- The lowering of individual and corporate tax rates provides many more dollars for potential charitable contributions from both individuals and corporations. We are already seeing evidence of 100+ corporations increasing their generosity to their employees.3
- The investment market set new records multiple times in 2017 and (as of this writing) continues to do well. This kind of growth activity typically positions high-capacity donors and foundations for their continued giving of major gifts and grants
When the tax code was last changed in 1986, it also eliminated some incentives to give. Though some donors gave less, overall giving continued growing to record levels we enjoy today.
Motive behind the money
Knowing almost 30% of taxpayers itemized their charitable deductions does not automatically mean receiving a tax benefit was their chief motivator behind their giving. This is true especially, in my opinion, for people of faith. To be sure, the other 70% of taxpayers who donated 27% of donations have already been giving without receiving the tax benefit, because they did not itemize anyway.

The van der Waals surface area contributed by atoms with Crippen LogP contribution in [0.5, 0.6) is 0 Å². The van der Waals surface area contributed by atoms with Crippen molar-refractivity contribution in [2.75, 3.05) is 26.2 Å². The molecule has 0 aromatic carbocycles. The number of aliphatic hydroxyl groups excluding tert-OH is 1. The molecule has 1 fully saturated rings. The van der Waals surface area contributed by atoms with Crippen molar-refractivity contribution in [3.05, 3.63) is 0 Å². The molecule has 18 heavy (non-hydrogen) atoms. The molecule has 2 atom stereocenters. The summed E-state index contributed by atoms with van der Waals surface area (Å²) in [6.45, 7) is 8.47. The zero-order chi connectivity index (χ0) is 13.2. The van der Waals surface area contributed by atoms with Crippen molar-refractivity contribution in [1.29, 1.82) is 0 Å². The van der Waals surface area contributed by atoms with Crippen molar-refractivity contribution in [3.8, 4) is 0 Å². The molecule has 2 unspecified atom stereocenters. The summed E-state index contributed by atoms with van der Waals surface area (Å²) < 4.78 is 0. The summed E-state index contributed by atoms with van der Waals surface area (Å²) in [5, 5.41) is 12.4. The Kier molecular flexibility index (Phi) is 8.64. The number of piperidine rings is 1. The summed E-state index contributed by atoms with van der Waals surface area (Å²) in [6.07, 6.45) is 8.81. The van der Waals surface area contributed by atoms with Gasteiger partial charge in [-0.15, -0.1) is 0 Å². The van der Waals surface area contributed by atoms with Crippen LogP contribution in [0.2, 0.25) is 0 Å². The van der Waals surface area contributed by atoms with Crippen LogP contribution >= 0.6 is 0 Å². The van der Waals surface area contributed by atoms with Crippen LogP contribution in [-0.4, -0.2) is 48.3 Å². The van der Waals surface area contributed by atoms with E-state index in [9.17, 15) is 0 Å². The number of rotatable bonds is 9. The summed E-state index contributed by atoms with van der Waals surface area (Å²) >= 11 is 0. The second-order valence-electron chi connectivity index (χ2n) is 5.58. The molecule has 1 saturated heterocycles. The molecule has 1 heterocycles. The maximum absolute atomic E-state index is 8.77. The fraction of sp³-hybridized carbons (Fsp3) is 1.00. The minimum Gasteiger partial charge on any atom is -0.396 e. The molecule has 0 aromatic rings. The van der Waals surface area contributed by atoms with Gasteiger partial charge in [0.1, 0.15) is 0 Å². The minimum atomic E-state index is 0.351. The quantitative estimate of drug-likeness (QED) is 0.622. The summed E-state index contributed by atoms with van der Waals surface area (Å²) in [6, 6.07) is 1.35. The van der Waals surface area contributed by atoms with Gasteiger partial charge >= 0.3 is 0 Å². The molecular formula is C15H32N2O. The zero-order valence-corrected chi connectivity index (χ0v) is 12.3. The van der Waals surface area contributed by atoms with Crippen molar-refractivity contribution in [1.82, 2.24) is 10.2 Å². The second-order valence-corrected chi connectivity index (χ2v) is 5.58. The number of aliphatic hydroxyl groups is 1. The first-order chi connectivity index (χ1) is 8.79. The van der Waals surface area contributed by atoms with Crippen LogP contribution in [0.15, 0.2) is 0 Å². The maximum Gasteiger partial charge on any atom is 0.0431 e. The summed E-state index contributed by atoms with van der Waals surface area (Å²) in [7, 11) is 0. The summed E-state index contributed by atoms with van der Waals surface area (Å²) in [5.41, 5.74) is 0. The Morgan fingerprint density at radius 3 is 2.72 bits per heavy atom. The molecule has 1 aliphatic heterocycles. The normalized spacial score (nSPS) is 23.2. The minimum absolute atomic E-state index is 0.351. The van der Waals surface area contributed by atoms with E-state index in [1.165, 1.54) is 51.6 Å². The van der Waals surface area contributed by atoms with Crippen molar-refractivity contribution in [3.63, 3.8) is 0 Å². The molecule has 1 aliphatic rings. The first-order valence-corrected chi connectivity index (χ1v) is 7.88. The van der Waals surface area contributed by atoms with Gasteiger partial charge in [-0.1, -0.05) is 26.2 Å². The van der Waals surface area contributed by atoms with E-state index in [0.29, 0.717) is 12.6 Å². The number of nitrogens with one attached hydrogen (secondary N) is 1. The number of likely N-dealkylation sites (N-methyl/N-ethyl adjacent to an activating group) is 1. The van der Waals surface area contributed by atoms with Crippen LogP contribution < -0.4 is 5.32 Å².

In a 2017 study,4 though a majority of donors predicted there will be an overall drop in charitable giving if donations are no longer tax deductible,18% of donors surveyed felt overall giving will actually increase. The survey revealed this belief is held almost exclusively by donors under age 50, and particularly by donors under age 35! When asked if “their own giving” will rise if donations are no longer tax deductible, 22% believed it will, quadruple the number who answered similarly in a 2012 study. And these perceptions did not change based on whether or not donors itemize deductions on their tax returns. We will see what holds true this year.
There have always been “outside influences” we never have control over such as market crashes, natural disasters and tax reform. In times like this, I believe leaders of donor-supported organizations must maintain a biblical perspective about provision, while taking an honest look at what we can control and options we can take. And because it’s vital our mission has the funding it needs, never hesitate to ask for outside help.
Options for leaders to consider that often help grow donation revenues
Trust God as the ultimate Source to provide where He will guide. Tell your teams you trust them to step up as needed as you possibly face new challenges together.
- When it comes to trusting for the resources to fund your budget, be wise but avoid a scarcity mindset that breeds fear, and adopt an abundance mindset that fosters faith.